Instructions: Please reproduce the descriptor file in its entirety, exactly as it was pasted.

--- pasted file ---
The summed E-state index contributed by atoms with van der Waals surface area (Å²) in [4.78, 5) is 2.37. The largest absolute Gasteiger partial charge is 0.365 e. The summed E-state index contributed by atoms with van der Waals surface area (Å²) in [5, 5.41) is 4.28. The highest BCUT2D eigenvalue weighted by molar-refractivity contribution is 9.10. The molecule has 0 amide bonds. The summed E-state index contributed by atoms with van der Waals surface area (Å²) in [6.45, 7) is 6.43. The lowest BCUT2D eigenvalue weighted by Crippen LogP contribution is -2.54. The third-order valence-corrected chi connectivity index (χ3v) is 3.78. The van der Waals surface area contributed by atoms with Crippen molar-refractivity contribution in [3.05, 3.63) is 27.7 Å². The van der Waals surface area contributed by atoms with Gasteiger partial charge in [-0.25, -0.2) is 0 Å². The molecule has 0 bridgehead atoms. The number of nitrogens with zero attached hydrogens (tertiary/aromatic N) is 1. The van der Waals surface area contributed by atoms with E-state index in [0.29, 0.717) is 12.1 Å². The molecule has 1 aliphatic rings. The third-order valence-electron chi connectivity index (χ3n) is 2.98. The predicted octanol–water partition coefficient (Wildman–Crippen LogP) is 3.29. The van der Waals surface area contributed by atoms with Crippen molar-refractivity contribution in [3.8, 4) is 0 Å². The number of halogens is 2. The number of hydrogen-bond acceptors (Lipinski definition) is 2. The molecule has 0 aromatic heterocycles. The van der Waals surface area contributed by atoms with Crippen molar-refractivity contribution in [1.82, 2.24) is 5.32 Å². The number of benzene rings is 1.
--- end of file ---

The summed E-state index contributed by atoms with van der Waals surface area (Å²) in [4.78, 5) is 2.37. The largest absolute Gasteiger partial charge is 0.365 e. The summed E-state index contributed by atoms with van der Waals surface area (Å²) in [5, 5.41) is 4.28. The highest BCUT2D eigenvalue weighted by molar-refractivity contribution is 9.10. The molecule has 0 amide bonds. The summed E-state index contributed by atoms with van der Waals surface area (Å²) in [6.45, 7) is 6.43. The lowest BCUT2D eigenvalue weighted by Crippen LogP contribution is -2.54. The third-order valence-corrected chi connectivity index (χ3v) is 3.78. The van der Waals surface area contributed by atoms with Crippen molar-refractivity contribution in [3.05, 3.63) is 27.7 Å². The van der Waals surface area contributed by atoms with Gasteiger partial charge in [-0.25, -0.2) is 0 Å². The molecule has 0 bridgehead atoms. The number of nitrogens with zero attached hydrogens (tertiary/aromatic N) is 1. The van der Waals surface area contributed by atoms with E-state index in [0.29, 0.717) is 12.1 Å². The molecule has 1 aliphatic rings. The third-order valence-electron chi connectivity index (χ3n) is 2.98. The predicted octanol–water partition coefficient (Wildman–Crippen LogP) is 3.29. The van der Waals surface area contributed by atoms with Crippen molar-refractivity contribution in [3.8, 4) is 0 Å². The number of halogens is 2. The number of hydrogen-bond acceptors (Lipinski definition) is 2. The molecule has 0 aromatic heterocycles. The van der Waals surface area contributed by atoms with Crippen molar-refractivity contribution in [1.82, 2.24) is 5.32 Å². The number of benzene rings is 1.